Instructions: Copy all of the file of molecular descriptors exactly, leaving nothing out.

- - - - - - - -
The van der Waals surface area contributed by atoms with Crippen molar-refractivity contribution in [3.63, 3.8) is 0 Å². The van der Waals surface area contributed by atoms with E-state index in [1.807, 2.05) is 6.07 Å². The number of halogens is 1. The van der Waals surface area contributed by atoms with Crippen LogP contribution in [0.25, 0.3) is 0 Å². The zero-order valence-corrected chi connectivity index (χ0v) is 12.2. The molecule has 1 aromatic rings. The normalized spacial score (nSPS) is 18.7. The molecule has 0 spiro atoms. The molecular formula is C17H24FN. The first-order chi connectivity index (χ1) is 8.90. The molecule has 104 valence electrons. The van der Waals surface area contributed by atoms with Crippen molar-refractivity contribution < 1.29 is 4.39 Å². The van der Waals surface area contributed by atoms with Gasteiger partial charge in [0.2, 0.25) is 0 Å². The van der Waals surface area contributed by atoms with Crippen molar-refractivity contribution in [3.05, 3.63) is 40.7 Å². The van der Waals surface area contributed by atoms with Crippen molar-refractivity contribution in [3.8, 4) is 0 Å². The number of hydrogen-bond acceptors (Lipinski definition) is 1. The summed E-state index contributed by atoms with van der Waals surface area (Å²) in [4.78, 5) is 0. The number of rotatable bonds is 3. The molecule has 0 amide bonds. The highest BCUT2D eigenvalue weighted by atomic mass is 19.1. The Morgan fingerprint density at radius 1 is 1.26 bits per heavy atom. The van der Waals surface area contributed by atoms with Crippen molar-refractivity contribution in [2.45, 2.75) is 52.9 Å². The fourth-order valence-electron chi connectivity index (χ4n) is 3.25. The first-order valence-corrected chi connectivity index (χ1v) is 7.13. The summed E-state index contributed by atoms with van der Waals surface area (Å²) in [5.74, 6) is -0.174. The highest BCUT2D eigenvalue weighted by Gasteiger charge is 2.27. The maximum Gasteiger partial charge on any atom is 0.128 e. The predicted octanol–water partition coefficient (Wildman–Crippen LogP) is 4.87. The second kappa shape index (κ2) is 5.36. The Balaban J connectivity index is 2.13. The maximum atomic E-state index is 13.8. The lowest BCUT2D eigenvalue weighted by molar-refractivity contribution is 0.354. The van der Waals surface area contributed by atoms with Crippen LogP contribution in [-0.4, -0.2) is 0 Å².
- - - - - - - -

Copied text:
The van der Waals surface area contributed by atoms with Crippen molar-refractivity contribution in [3.63, 3.8) is 0 Å². The van der Waals surface area contributed by atoms with E-state index in [1.807, 2.05) is 6.07 Å². The number of halogens is 1. The van der Waals surface area contributed by atoms with Crippen LogP contribution in [0.25, 0.3) is 0 Å². The zero-order valence-corrected chi connectivity index (χ0v) is 12.2. The molecule has 1 aromatic rings. The normalized spacial score (nSPS) is 18.7. The molecule has 0 spiro atoms. The molecular formula is C17H24FN. The first-order chi connectivity index (χ1) is 8.90. The molecule has 104 valence electrons. The van der Waals surface area contributed by atoms with Crippen molar-refractivity contribution < 1.29 is 4.39 Å². The van der Waals surface area contributed by atoms with Gasteiger partial charge in [0.2, 0.25) is 0 Å². The van der Waals surface area contributed by atoms with Crippen molar-refractivity contribution in [3.05, 3.63) is 40.7 Å². The van der Waals surface area contributed by atoms with Crippen molar-refractivity contribution in [3.8, 4) is 0 Å². The number of hydrogen-bond acceptors (Lipinski definition) is 1. The summed E-state index contributed by atoms with van der Waals surface area (Å²) in [4.78, 5) is 0. The number of rotatable bonds is 3. The molecule has 0 amide bonds. The highest BCUT2D eigenvalue weighted by atomic mass is 19.1. The Morgan fingerprint density at radius 1 is 1.26 bits per heavy atom. The van der Waals surface area contributed by atoms with Crippen molar-refractivity contribution in [2.45, 2.75) is 52.9 Å². The fourth-order valence-electron chi connectivity index (χ4n) is 3.25. The first-order valence-corrected chi connectivity index (χ1v) is 7.13. The summed E-state index contributed by atoms with van der Waals surface area (Å²) in [5.74, 6) is -0.174. The highest BCUT2D eigenvalue weighted by Gasteiger charge is 2.27. The maximum Gasteiger partial charge on any atom is 0.128 e. The predicted octanol–water partition coefficient (Wildman–Crippen LogP) is 4.87. The second kappa shape index (κ2) is 5.36. The Balaban J connectivity index is 2.13. The maximum atomic E-state index is 13.8. The lowest BCUT2D eigenvalue weighted by molar-refractivity contribution is 0.354. The van der Waals surface area contributed by atoms with Crippen LogP contribution in [-0.4, -0.2) is 0 Å².